Football is Nigeria’s game. This is an easily provable theory because all we see around us are young Nigerians chasing a ball [of all shapes and sizes] across any available tract of land.
The foregoing reinforces the notion that football is the easiest game for Nigerian youth to pick up and play, but the Chairperson of the Lagos State Sports Commission, Sola Aiyepeku, told PREMIUM TIMES that this is a myth.
“Let me dispose that theory first. Football is like volleyball, it’s like handball, there are three sports we identified that has that kind of structure, I can play volleyball like that, I can attach a string on two sticks, I have a volleyball court and I mark it out on the sand and we’ve tried that experiment in the grassroots and we see that it works.”
The Nigeria Professional Football League is the most dominant sport league in the country, and that has subsisted for decades, while football is the most keenly followed.
But 70 million people cannot only play football, there needs to be a national strategy to ensure we develop other sports because Nigeria has the numbers to succeed on multiple fronts.
Mr Aiyepeku said it all depends on the strategy and the passion of delivery. “So, the question is how do you deliver on those kinds of project to encourage mass participation.
“The problem is people always look at it from the top, we need equipment, we need that, what you need is a ball. The basics is that you need a ball and you need one or two players on each side like beach volleyball and then you have a string across that can demarcate the height of what the net should be and then you play.
“Then you can start teaching, likewise handball, a handball goal post, in those days when we were all younger, we used to go into the bush to go and cut sticks and create a goal post for football. It was the same thing for handball, it’s even a smaller goal post. So we have broken it down to those brass stacks to say you can play these sports, you may not have the perfect equipment but you can play enough in your backyard or whatever open field you find to play.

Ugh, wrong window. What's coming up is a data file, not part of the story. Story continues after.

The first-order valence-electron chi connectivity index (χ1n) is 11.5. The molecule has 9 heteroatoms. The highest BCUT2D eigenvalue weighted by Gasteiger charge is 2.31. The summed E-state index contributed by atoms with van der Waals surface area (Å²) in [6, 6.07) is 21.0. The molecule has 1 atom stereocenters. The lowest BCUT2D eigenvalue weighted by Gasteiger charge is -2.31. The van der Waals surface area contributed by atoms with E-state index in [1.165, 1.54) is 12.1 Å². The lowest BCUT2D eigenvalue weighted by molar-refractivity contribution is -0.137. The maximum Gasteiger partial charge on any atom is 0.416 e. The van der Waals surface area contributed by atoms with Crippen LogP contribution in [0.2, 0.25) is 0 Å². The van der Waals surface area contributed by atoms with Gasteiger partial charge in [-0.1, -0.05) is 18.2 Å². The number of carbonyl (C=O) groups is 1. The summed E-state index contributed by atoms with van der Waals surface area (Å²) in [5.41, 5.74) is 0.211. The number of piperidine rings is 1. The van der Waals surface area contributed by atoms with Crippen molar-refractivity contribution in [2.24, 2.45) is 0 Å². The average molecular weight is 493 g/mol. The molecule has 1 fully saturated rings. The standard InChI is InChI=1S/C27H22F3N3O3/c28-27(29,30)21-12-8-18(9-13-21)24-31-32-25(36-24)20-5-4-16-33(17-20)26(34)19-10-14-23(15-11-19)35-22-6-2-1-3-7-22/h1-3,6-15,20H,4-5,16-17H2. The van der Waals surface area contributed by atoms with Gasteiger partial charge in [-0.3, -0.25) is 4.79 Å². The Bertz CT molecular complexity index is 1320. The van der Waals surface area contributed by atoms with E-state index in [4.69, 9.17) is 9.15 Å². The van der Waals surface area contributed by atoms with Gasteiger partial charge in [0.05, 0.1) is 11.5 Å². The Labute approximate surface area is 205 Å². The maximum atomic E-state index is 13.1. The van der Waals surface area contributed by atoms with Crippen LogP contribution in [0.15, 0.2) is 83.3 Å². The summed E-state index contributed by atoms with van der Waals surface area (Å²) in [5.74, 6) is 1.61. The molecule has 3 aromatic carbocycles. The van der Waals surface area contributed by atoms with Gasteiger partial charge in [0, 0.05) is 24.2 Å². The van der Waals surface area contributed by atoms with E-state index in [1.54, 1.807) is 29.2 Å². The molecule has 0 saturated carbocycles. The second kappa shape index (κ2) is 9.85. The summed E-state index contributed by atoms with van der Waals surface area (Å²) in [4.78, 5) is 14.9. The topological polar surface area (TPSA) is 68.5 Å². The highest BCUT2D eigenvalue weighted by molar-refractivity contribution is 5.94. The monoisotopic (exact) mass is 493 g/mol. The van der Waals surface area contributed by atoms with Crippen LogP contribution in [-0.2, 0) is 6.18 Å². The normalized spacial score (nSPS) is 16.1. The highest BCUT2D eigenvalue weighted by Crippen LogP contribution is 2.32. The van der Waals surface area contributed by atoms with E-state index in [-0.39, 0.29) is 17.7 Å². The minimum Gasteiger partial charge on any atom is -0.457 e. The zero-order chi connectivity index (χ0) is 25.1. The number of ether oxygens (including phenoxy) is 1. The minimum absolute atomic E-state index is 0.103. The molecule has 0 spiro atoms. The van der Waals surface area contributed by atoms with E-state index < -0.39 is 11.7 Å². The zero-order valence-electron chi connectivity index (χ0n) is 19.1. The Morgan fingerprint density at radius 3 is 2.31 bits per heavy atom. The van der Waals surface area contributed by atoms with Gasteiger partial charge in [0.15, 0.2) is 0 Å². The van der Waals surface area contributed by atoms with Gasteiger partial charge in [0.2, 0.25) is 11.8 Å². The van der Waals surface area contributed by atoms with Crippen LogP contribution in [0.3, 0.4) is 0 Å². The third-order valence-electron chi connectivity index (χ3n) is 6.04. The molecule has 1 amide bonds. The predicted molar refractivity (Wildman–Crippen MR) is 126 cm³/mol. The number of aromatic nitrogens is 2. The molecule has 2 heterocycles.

“Badminton, the same thing, as all you need is a racket, I remember those days when we were playing table tennis, remember, when the handle of our bats broke that’s what brought about ‘abula’, then you now start using the paddle of the bat to play so it depends on how you present and how you deliver on the product and the kind of passion involved in delivering that product, you will get by.
“I think that’s what we have to keep doing [to develop other sports],” Mr Aiyepeku added.
Nigeria has won many accolades in football but so also in other sports like basketball, athletics, table tennis, wrestling, and others.
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